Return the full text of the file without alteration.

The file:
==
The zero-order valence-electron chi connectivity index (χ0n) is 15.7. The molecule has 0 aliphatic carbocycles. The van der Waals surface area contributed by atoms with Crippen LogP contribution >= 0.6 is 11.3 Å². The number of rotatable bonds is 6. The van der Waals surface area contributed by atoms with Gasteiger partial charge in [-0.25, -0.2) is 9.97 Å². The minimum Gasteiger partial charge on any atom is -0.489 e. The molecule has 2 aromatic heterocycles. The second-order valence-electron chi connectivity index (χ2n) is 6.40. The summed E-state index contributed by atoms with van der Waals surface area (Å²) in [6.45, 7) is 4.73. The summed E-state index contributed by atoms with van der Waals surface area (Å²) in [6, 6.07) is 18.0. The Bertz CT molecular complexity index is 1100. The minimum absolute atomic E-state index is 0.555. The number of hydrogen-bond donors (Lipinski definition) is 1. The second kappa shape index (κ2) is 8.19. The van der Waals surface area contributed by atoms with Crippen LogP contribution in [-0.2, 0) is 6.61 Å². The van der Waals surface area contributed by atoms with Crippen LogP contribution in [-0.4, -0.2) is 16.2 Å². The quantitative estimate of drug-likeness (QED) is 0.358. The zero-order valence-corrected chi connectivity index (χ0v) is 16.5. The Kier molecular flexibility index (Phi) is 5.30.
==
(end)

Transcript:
The zero-order valence-electron chi connectivity index (χ0n) is 15.7. The molecule has 0 aliphatic carbocycles. The van der Waals surface area contributed by atoms with Crippen LogP contribution >= 0.6 is 11.3 Å². The number of rotatable bonds is 6. The van der Waals surface area contributed by atoms with Gasteiger partial charge in [-0.25, -0.2) is 9.97 Å². The minimum Gasteiger partial charge on any atom is -0.489 e. The molecule has 2 aromatic heterocycles. The second-order valence-electron chi connectivity index (χ2n) is 6.40. The summed E-state index contributed by atoms with van der Waals surface area (Å²) in [6.45, 7) is 4.73. The summed E-state index contributed by atoms with van der Waals surface area (Å²) in [6, 6.07) is 18.0. The Bertz CT molecular complexity index is 1100. The minimum absolute atomic E-state index is 0.555. The number of hydrogen-bond donors (Lipinski definition) is 1. The second kappa shape index (κ2) is 8.19. The van der Waals surface area contributed by atoms with Crippen LogP contribution in [-0.2, 0) is 6.61 Å². The van der Waals surface area contributed by atoms with Crippen LogP contribution in [-0.4, -0.2) is 16.2 Å². The quantitative estimate of drug-likeness (QED) is 0.358. The zero-order valence-corrected chi connectivity index (χ0v) is 16.5. The Kier molecular flexibility index (Phi) is 5.30.